It’s April 15, tax filing deadline day. With the certainty that the sun will rise, right wing tax and public policy voices will bemoan doing their part to help pay for public goods like roads, schools, and police.
They’ll point to something called “tax freedom day,” which supposedly represents the day on which taxpayers will have earned enough money to pay all of their federal, state, and local taxes. According to the Tax Foundation, the 2008 “tax freedom day” in will Minnesota fall on April 27-the 8th latest among the fifty states. But guess what? Despite our late “tax freedom day,” Minnesota has the 14th highest after tax-income in the nation. In general, states with late tax freedom days tend to have higher after-tax income than states with early tax freedom days.
While the Tax Freedom Day report has been criticized by the Center on Budget and Policy Priorities, for the purposes of this analysis it will be assumed that the tax freedom day data and methodology are reliable.
Using data from the Tax Foundation, it is possible to calculate “after-tax income” per capita by subtracting tax burden per capita from income per capita. This table (PDF at end of article) shows the “tax freedom day” rank (with “1” being the earliest tax freedom day and “50” being the latest tax freedom day), total tax burden per capita, income per capita, after-tax income per capita, and after tax-income ranking (with “1” being the highest per capita after-tax income and “50” being the lowest). Information in this table is based on data used for the 2008 tax freedom day calculations. States are listed alphabetically and in order of after-tax income per capita from highest to lowest.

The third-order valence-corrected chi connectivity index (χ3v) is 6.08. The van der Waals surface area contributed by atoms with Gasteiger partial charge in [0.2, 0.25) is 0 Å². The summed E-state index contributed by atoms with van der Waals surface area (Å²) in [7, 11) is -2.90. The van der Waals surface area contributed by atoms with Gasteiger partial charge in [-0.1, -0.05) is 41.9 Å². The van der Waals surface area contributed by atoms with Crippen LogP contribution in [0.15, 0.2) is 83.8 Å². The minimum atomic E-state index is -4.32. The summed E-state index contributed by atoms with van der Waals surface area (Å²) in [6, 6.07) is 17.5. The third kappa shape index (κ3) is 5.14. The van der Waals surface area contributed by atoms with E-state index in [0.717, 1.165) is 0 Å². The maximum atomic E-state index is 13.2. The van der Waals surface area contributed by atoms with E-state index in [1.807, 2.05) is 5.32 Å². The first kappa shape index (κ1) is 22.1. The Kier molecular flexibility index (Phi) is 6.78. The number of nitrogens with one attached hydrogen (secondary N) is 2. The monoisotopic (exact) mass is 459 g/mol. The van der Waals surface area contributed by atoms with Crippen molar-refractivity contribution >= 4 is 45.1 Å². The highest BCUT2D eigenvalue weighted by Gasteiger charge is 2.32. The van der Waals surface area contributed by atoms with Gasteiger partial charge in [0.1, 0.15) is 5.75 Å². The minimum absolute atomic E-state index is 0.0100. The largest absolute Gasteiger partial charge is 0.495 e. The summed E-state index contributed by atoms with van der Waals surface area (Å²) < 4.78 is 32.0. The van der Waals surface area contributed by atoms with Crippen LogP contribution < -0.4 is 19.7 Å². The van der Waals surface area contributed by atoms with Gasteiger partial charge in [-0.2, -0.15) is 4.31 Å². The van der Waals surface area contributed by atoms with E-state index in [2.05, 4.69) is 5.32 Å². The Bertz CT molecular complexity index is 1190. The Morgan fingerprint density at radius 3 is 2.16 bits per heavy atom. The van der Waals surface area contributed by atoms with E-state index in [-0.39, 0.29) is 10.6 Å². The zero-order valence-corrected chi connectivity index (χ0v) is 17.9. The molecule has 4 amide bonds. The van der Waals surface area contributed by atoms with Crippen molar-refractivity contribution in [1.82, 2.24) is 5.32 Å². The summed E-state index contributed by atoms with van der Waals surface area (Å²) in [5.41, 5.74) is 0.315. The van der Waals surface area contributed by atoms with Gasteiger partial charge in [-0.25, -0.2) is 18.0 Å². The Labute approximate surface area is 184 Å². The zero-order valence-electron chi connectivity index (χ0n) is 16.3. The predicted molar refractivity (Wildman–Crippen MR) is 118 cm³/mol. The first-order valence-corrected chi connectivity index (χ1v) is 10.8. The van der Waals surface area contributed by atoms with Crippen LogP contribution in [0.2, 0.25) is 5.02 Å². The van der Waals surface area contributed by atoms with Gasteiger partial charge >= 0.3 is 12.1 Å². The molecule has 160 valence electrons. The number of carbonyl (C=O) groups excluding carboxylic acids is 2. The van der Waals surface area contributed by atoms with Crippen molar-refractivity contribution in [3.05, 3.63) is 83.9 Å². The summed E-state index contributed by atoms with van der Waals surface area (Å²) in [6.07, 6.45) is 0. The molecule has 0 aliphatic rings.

In 2008, Connecticut has the latest tax freedom day in the nation (May 8). However, before shedding tears for inhabitants of the Nutmeg State, note that Connecticut has the highest per capita after-tax income in the nation based on data used by the Tax Foundation to make the tax freedom day calculations. Mississippi has the lowest per capita after-tax income in the nation, but-ironically-the second earliest 2008 tax freedom day (April 7).
Not all states with early tax freedom days have low after-tax income. For example, Alaska has the earliest tax freedom day in the nation and the sixth highest after-tax income. However, Alaska as an anomaly due to its ability to generate abundant public revenue from the petroleum industry. (Nearly two-thirds of state government revenue in Alaska is oil revenue.)
By and large, states with late tax freedom days tend to have high after-tax incomes and states with early tax freedom days tend to have low after-tax income. (The relationship between tax freedom day and after-tax income is statistically significant at the 0.01 level.) The aggregate per capita after-tax income among the five states with the latest tax freedom days (California, Connecticut, New Jersey, New York, and Washington) is 28 percent higher than in the five states with the earliest tax freedoms (Alabama, Alaska, Mississippi, Montana, and West Virginia).